RAF pilots flew armed US drones as part of Nato’s military effort in last year’s Libyan conflict, the Ministry of Defence has revealed.
The disclosure, slipped out in a parliamentary answer, comes 10 months after the end of a campaign in which the UK government had insisted no British drones, or Unmanned Aerial Vehicles (UAVs), were involved.
Though that remains true, the MoD has admitted RAF personnel on an exchange programme in the US flew American Predator drones, which were a key component of the air campaign.
The US announced last April it was deploying two patrols of armed UAVs above Libya and they launched numerous missile strikes against buildings, tanks and other military equipment being used by forces loyal to Colonel Gaddafi.
Between April and October the Predators conducted 145 air strikes in Libya, the Pentagon said. It is not known how many missions were flown by the British, or how many targets were destroyed by them.
The deployment of drones has become a hugely sensitive subject, primarily because of the way the Americans have used them for cross-border raids on Taliban and al-Qaida suspects in Pakistan.
Their use has provoked concern that many civilians have been caught during these air strikes – fears that were fuelled by a recent report in the New York Times which revealed the Obama administration’s definition of potential targets.
Referring to the use of drones in Pakistan and Afghanistan, the NYT reported that the US regarded any adult male killed in a defined kill zone could be regarded a terrorist, unless posthumously proven otherwise.
An RAF source insisted that British pilots on exchange in the US would have followed British rules of engagement, not American ones. “If they were asked to go beyond their own nation’s rules, then they would refuse to do so,” the source said.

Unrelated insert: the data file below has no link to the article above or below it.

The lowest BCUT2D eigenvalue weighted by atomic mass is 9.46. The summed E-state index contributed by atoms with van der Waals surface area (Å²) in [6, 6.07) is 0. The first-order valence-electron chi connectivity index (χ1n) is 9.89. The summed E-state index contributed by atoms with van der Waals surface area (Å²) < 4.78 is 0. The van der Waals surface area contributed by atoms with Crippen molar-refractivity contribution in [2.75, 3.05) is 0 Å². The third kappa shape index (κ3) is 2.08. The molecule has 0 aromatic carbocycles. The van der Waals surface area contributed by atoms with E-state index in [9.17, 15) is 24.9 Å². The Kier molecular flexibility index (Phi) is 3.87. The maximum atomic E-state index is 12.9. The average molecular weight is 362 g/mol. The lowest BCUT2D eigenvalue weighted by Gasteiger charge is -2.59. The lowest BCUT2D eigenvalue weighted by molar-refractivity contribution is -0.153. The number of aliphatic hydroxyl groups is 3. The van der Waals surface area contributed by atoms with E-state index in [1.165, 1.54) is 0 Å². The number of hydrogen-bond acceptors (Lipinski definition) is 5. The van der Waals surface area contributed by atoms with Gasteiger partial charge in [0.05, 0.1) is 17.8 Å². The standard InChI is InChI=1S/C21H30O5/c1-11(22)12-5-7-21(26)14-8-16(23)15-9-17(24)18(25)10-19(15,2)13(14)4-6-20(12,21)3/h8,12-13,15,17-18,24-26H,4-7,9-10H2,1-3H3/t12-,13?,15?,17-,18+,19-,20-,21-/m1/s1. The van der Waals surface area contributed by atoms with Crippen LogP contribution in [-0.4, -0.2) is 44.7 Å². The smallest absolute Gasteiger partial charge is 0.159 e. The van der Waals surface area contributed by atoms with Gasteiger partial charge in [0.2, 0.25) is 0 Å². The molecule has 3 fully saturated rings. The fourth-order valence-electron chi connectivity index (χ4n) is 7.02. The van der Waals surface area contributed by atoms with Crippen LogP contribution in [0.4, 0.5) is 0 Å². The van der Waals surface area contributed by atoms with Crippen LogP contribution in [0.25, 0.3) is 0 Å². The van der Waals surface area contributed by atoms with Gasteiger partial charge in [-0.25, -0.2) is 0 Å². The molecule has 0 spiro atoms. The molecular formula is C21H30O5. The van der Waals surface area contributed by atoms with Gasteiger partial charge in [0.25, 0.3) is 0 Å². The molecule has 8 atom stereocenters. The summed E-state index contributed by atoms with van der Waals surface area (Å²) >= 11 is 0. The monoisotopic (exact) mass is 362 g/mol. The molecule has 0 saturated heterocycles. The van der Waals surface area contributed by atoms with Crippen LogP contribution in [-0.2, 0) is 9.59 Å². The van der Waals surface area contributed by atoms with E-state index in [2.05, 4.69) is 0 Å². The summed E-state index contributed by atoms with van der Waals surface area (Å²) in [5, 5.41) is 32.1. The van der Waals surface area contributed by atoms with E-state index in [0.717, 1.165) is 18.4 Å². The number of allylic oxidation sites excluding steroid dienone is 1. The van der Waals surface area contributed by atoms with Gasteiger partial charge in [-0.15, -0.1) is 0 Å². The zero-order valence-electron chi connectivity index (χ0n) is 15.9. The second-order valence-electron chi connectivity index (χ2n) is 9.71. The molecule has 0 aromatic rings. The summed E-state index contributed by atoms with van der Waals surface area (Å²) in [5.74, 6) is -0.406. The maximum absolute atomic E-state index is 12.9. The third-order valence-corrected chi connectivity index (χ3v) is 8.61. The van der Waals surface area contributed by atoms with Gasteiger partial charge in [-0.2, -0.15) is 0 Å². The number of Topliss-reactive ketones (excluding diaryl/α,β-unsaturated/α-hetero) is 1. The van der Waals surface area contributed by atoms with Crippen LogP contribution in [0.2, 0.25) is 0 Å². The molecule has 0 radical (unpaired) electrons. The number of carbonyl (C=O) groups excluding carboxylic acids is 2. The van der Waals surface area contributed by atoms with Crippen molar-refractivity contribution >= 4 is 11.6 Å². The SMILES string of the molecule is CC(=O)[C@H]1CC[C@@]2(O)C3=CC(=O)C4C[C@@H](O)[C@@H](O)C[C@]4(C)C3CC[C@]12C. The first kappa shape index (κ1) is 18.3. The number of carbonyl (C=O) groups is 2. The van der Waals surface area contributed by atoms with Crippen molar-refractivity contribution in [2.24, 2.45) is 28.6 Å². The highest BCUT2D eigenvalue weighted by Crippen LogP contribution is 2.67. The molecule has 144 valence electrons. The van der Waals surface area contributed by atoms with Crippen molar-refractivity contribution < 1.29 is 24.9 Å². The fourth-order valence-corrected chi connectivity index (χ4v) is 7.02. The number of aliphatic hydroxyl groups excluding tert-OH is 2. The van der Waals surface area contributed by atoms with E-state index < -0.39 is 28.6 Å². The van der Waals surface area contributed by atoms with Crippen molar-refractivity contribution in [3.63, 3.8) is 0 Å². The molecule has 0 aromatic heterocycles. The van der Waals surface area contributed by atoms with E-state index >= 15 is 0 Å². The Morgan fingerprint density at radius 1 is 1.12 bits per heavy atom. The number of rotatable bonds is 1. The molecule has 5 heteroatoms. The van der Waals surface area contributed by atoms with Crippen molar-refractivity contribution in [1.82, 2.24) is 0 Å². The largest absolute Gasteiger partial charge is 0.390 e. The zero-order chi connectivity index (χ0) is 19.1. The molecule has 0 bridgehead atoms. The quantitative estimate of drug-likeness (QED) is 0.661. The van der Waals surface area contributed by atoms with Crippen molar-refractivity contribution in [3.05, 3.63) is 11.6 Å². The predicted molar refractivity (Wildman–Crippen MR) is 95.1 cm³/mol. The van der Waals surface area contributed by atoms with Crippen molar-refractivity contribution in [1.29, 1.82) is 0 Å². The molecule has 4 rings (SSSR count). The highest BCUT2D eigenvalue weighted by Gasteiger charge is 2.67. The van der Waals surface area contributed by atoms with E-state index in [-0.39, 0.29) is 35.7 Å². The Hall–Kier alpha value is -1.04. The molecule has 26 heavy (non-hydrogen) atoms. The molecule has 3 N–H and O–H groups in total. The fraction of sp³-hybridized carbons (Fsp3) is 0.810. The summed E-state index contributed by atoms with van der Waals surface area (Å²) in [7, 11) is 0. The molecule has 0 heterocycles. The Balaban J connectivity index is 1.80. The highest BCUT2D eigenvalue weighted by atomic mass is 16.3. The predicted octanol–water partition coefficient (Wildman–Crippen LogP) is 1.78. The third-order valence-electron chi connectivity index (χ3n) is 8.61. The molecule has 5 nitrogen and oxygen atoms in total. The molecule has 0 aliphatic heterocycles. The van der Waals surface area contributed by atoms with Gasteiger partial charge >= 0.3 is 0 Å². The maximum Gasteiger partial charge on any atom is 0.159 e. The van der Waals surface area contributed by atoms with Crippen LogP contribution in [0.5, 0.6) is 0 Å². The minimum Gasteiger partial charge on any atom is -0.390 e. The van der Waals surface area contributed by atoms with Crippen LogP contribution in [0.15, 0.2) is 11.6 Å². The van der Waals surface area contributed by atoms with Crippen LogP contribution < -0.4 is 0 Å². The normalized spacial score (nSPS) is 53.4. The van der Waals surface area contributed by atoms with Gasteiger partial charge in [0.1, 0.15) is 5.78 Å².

The MoD’s acknowledgement that RAF pilots flew US drones came from defence minister Lord Astor. In an answer to a question on the issue published on Tuesday, he said: “Her Majesty’s government do not use armed remotely piloted air systems against terrorist suspects outside Afghanistan. However, UK personnel flew armed remotely piloted air systems missions against Gaddafi’s forces in Libya in 2011, in support of the Nato humanitarian mission authorised under UNSCR resolution 1973.”
The MoD said it believed RAF pilots had only flown American drones over Libya, and had not done so in Afghanistan or Pakistan. The RAF has its own five-strong squadron of Reaper UAVs in Afghanistan, which are piloted by RAF personnel based in the US.
A spokesman added: “There were no and are no UK remotely piloted air systems operating outside of Afghanistan. The UK armed forces routinely embed UK personnel within allied nation units (and vice versa) via exchange programmes. As confirmed by Lord Astor, UK personnel embedded within a US unit flew armed remotely piloted air systems missions against Gaddafi’s forces in Libya in 2011.”
Chris Cole, founder of the website Drone Wars UK, told the Guardian: “The fact that it has been revealed that UK personnel controlled armed drones in the Libyan conflict last year – despite the repeated insistence by the MoD that the UK has only ever operated armed drones in Afghanistan – underlines the need for much greater transparency from the MoD about their use of drones.
“It also begs the question of course, where else are they being used? There is a real concern that the nature of these unmanned, remotely operated systems means they can be used to launch armed attacks clandestinely and without proper accountability. There is a now a clear need for proper parliamentary scrutiny of the development and use of armed drones by the UK.”
In June the Guardian revealed that the British military was increasingly relying on unmanned drones to wage war against the Taliban. Figures show British UAVs fired more than 280 laser-guided Hellfire missiles and bombs at suspected insurgents.
In the past year alone, the remotely controlled Reaper aircraft have flown more than 11,000 hours over southern Afghanistan and attacked targets with 105 high-impact precision weapons. (The Guardian)